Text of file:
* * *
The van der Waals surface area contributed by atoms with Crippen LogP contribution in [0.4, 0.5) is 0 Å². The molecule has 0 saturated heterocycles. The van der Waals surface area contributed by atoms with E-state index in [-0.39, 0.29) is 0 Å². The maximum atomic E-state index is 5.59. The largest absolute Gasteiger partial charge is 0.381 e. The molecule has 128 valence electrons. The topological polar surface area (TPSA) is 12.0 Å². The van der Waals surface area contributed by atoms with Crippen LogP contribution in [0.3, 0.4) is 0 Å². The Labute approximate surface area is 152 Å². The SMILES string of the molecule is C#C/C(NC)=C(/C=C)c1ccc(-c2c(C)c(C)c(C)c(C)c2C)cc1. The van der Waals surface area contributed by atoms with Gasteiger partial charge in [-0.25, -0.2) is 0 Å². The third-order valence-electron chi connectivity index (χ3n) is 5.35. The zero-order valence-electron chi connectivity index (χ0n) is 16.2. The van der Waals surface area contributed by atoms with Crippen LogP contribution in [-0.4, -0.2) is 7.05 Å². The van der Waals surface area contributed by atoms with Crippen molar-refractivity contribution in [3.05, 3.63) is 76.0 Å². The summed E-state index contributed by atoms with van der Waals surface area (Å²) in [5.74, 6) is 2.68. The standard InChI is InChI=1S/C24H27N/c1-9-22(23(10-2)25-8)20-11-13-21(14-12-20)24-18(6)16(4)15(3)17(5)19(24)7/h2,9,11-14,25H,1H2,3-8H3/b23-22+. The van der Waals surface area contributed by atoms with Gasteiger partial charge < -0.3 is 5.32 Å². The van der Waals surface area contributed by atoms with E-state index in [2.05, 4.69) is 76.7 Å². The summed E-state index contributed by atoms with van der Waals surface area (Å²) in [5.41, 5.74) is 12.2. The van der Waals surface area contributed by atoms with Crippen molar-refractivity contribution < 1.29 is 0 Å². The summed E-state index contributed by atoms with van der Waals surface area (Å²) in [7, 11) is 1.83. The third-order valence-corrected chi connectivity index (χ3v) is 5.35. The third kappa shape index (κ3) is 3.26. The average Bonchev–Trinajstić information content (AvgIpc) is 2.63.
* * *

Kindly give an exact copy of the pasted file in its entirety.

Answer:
The van der Waals surface area contributed by atoms with Crippen LogP contribution in [0.4, 0.5) is 0 Å². The molecule has 0 saturated heterocycles. The van der Waals surface area contributed by atoms with E-state index in [-0.39, 0.29) is 0 Å². The maximum atomic E-state index is 5.59. The largest absolute Gasteiger partial charge is 0.381 e. The molecule has 128 valence electrons. The topological polar surface area (TPSA) is 12.0 Å². The van der Waals surface area contributed by atoms with Crippen LogP contribution in [0.3, 0.4) is 0 Å². The Labute approximate surface area is 152 Å². The SMILES string of the molecule is C#C/C(NC)=C(/C=C)c1ccc(-c2c(C)c(C)c(C)c(C)c2C)cc1. The van der Waals surface area contributed by atoms with Gasteiger partial charge in [-0.25, -0.2) is 0 Å². The third-order valence-electron chi connectivity index (χ3n) is 5.35. The zero-order valence-electron chi connectivity index (χ0n) is 16.2. The van der Waals surface area contributed by atoms with Crippen LogP contribution in [-0.4, -0.2) is 7.05 Å². The van der Waals surface area contributed by atoms with Crippen molar-refractivity contribution in [3.05, 3.63) is 76.0 Å². The summed E-state index contributed by atoms with van der Waals surface area (Å²) in [5.74, 6) is 2.68. The standard InChI is InChI=1S/C24H27N/c1-9-22(23(10-2)25-8)20-11-13-21(14-12-20)24-18(6)16(4)15(3)17(5)19(24)7/h2,9,11-14,25H,1H2,3-8H3/b23-22+. The van der Waals surface area contributed by atoms with Gasteiger partial charge < -0.3 is 5.32 Å². The van der Waals surface area contributed by atoms with E-state index in [2.05, 4.69) is 76.7 Å². The summed E-state index contributed by atoms with van der Waals surface area (Å²) in [5.41, 5.74) is 12.2. The van der Waals surface area contributed by atoms with Crippen molar-refractivity contribution < 1.29 is 0 Å². The summed E-state index contributed by atoms with van der Waals surface area (Å²) in [7, 11) is 1.83. The third-order valence-corrected chi connectivity index (χ3v) is 5.35. The third kappa shape index (κ3) is 3.26. The average Bonchev–Trinajstić information content (AvgIpc) is 2.63.